Hydration - The Role of the Charge-Carrying Group

    Another factor that can influence hydration is the identity of the peptide's charge-carrying group. Gas-phase peptide cations are typically protonated at the N-terminus and/or at basic amino acid residues such as arginine. Temperature-dependent equilibrium studies indicate that arginine-containing peptides have somewhat smaller water binding energies than peptides without arginine.

Experimental water binding energies for compounds with amine and guanidine charge groups. Dialanine is protonated at the N-terminus (structure on left) and forms a 14.8 kcal/mol bond with water as does n-declyamine. In both cases, water binds to the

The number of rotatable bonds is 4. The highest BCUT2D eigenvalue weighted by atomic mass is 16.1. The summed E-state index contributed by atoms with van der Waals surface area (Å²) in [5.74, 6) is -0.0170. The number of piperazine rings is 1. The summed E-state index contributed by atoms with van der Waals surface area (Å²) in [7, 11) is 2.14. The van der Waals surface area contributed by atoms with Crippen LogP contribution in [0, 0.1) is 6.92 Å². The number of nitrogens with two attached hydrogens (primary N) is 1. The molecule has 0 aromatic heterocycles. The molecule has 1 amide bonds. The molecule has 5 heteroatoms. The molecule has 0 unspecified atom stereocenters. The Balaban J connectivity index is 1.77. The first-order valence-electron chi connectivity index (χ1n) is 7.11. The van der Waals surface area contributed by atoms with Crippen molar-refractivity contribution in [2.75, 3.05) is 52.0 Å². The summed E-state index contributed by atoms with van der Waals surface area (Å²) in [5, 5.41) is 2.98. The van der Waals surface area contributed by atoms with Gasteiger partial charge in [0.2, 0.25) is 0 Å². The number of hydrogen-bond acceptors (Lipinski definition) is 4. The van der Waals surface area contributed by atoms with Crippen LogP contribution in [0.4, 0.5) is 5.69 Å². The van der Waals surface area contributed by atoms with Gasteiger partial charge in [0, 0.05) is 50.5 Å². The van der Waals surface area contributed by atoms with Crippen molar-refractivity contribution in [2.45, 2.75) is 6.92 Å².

-NH3+ group. Protonated arginine (structure on right), however, forms a weaker bond with water at only 9.0 kcal. Arginine is protonated at the guanidine group in the side chain instead of at the amine group as in dialanine and n-decylamine. Because of this, the charge is delocalized over more atoms and the electrostatic interaction with water is weakened. A similar bond energy is obtained for the arginine methyl ester, which is also protonated at the guanidine group.